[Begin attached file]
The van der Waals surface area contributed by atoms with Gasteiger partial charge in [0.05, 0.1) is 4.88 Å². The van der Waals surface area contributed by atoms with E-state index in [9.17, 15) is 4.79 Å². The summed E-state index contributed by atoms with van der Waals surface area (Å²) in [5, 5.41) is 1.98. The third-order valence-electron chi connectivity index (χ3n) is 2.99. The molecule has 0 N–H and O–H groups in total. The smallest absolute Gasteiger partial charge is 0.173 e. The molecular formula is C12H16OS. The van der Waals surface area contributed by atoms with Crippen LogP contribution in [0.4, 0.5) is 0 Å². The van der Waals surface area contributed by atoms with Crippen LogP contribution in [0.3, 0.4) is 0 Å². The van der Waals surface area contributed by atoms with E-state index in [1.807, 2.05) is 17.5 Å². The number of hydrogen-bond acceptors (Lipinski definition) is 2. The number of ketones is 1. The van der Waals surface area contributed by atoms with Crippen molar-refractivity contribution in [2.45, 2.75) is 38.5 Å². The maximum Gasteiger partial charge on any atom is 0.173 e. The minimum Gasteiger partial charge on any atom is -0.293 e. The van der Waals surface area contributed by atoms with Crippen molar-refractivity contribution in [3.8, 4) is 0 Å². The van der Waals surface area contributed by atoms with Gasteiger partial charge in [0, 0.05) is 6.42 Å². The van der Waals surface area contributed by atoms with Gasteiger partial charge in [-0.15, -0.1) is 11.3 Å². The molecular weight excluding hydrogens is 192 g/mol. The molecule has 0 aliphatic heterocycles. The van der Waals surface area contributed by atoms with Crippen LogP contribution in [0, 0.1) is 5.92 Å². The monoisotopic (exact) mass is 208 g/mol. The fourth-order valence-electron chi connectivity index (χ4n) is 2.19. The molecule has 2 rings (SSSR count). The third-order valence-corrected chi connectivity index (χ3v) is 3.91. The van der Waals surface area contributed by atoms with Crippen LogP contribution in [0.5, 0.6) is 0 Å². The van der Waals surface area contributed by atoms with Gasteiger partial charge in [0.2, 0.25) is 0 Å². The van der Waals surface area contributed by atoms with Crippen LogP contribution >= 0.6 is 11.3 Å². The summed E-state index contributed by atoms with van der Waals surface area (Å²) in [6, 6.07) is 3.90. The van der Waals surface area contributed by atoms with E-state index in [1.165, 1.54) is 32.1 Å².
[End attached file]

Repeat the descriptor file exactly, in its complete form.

The van der Waals surface area contributed by atoms with Gasteiger partial charge in [0.05, 0.1) is 4.88 Å². The van der Waals surface area contributed by atoms with E-state index in [9.17, 15) is 4.79 Å². The summed E-state index contributed by atoms with van der Waals surface area (Å²) in [5, 5.41) is 1.98. The third-order valence-electron chi connectivity index (χ3n) is 2.99. The molecule has 0 N–H and O–H groups in total. The smallest absolute Gasteiger partial charge is 0.173 e. The molecular formula is C12H16OS. The van der Waals surface area contributed by atoms with Crippen LogP contribution in [0.4, 0.5) is 0 Å². The van der Waals surface area contributed by atoms with Crippen LogP contribution in [0.3, 0.4) is 0 Å². The van der Waals surface area contributed by atoms with E-state index in [1.807, 2.05) is 17.5 Å². The number of hydrogen-bond acceptors (Lipinski definition) is 2. The number of ketones is 1. The van der Waals surface area contributed by atoms with Crippen molar-refractivity contribution in [2.45, 2.75) is 38.5 Å². The maximum Gasteiger partial charge on any atom is 0.173 e. The minimum Gasteiger partial charge on any atom is -0.293 e. The van der Waals surface area contributed by atoms with Crippen molar-refractivity contribution in [3.8, 4) is 0 Å². The van der Waals surface area contributed by atoms with Gasteiger partial charge in [0, 0.05) is 6.42 Å². The van der Waals surface area contributed by atoms with Gasteiger partial charge in [-0.15, -0.1) is 11.3 Å². The molecular weight excluding hydrogens is 192 g/mol. The molecule has 0 aliphatic heterocycles. The van der Waals surface area contributed by atoms with Crippen LogP contribution in [0, 0.1) is 5.92 Å². The monoisotopic (exact) mass is 208 g/mol. The fourth-order valence-electron chi connectivity index (χ4n) is 2.19. The molecule has 2 rings (SSSR count). The third-order valence-corrected chi connectivity index (χ3v) is 3.91. The van der Waals surface area contributed by atoms with Crippen LogP contribution in [0.5, 0.6) is 0 Å². The van der Waals surface area contributed by atoms with Gasteiger partial charge in [0.2, 0.25) is 0 Å². The van der Waals surface area contributed by atoms with Crippen LogP contribution >= 0.6 is 11.3 Å². The summed E-state index contributed by atoms with van der Waals surface area (Å²) in [6, 6.07) is 3.90. The van der Waals surface area contributed by atoms with E-state index in [1.165, 1.54) is 32.1 Å².